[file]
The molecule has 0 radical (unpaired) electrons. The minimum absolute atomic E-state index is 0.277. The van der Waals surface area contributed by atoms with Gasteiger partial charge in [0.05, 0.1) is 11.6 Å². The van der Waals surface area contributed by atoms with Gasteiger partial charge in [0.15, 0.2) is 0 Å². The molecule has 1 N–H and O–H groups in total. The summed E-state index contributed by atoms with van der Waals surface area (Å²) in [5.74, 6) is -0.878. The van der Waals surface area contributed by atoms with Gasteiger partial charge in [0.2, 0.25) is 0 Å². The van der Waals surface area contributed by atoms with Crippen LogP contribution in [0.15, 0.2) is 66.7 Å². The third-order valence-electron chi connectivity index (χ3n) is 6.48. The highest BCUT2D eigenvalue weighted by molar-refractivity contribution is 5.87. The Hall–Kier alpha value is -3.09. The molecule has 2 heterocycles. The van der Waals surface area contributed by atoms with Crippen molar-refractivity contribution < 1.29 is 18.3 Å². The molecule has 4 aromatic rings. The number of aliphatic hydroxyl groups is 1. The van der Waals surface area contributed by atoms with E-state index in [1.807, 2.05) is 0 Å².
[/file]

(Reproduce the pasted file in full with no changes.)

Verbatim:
The molecule has 0 radical (unpaired) electrons. The minimum absolute atomic E-state index is 0.277. The van der Waals surface area contributed by atoms with Gasteiger partial charge in [0.05, 0.1) is 11.6 Å². The van der Waals surface area contributed by atoms with Gasteiger partial charge in [0.15, 0.2) is 0 Å². The molecule has 1 N–H and O–H groups in total. The summed E-state index contributed by atoms with van der Waals surface area (Å²) in [5.74, 6) is -0.878. The van der Waals surface area contributed by atoms with Gasteiger partial charge in [0.2, 0.25) is 0 Å². The van der Waals surface area contributed by atoms with Crippen LogP contribution in [0.15, 0.2) is 66.7 Å². The third-order valence-electron chi connectivity index (χ3n) is 6.48. The highest BCUT2D eigenvalue weighted by molar-refractivity contribution is 5.87. The Hall–Kier alpha value is -3.09. The molecule has 2 heterocycles. The van der Waals surface area contributed by atoms with Crippen molar-refractivity contribution < 1.29 is 18.3 Å². The molecule has 4 aromatic rings. The number of aliphatic hydroxyl groups is 1. The van der Waals surface area contributed by atoms with E-state index in [1.807, 2.05) is 0 Å².